2. A US attack would create room for Iran to expand its influence in southern Iraq, where a disgruntled but dominant Shiite population, which looks favourably towards Iran, lives over the choicest part of the Iraqi oil reservoir. Iran has over the past decade steadily built up its relations with the Shiites of southern Iraq. The Shiite Supreme Assembly for the Islamic Revolution in Iraq (SAIRI) has extensive networks in the region. Depending on the way in which the US assault against Iraq proceeds, the southern areas could eventually either become a separate autonomous entity heavily dependent on Iran, or part of a federal republic wherein the region would have a voice to match its population and natural wealth. Either way, Iran will emerge as a powerful influence in Iraqi affairs.
3. There would be enough military space for Iran to move in and crush the opposition Mujahedin e-Khalq movement, the only armed group targeting the Iranian theocracy, which the US has helpfully labelled as a terrorist organisation. In the event of a US assault, the sources believe that Washington would not be averse to an Iranian presence on the ground aimed at both crushing the Mujahedin e-Khalq and, perhaps, harassing whatever Iraqi forces they may encounter. A loose co-operative arrangement between Iranian and US military intelligence is said to have existed during Operation Enduring Freedom in Afghanistan, in view of close links between Tehran and the Northern Alliance forces developed over the past decade.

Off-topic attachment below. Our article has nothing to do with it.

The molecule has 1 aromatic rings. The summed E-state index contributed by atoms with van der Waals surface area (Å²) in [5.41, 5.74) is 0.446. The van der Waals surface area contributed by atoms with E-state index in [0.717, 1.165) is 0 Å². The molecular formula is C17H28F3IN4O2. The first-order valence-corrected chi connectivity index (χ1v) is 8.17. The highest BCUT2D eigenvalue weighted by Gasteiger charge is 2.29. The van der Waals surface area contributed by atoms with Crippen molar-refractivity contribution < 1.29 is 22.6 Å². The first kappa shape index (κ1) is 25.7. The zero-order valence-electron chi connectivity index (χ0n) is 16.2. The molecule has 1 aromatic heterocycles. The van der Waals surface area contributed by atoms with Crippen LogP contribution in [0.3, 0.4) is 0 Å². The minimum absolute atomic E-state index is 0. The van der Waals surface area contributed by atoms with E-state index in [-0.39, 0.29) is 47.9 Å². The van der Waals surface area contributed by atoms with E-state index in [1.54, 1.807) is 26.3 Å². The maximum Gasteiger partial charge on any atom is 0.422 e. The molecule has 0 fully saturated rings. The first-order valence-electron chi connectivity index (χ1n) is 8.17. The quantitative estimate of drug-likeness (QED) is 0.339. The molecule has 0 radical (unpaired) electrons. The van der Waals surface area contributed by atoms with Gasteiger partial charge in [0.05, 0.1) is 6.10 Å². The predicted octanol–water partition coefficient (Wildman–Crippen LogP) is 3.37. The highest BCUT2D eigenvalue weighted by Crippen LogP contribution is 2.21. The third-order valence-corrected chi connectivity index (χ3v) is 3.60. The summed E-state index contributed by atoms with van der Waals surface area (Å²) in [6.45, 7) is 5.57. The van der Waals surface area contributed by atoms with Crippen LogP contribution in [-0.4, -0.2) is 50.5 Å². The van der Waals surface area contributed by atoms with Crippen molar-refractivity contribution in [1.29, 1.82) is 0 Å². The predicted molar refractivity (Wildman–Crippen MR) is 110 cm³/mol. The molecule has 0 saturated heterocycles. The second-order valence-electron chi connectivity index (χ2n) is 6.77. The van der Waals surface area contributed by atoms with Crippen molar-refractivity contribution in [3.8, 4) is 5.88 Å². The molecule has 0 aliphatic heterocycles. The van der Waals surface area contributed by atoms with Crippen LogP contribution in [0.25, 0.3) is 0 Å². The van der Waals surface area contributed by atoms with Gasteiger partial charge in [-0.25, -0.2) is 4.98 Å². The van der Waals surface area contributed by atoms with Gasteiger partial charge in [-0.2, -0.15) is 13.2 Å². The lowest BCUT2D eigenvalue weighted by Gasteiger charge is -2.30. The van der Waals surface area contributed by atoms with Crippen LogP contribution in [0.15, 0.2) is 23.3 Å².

The sources point out, however, that the key to benefiting from a possible US assault on Iraq would be for Iran to make moves complementary to American actions, although these actions would not be co-ordinated. The pattern will follow that of the Afghan campaign, the sources say, adding that British or other European countries could act as intermediaries should the need arise. This will prove to be politically tricky within Iran, where the constant tug-of-war between the traditionalist and liberal theologians has entered a new phase with the release of MP Hossein Loghmanian following a pardon from Supreme Leader Ayatullah Ali Khamen'i.
Loghmanian was jailed because it was ruled that he insulted the traditionalist judiciary. But Khamen'i, who is himself regarded as being closer to the traditionalists, was obliged to pardon the MP after Speaker Mehdi Karroubi, seen as among the least confrontational of the liberals, walked out of parliament in protest. It is expected that Khamen'i will balance this decision with another in favour of the traditionalists in the not too distant future.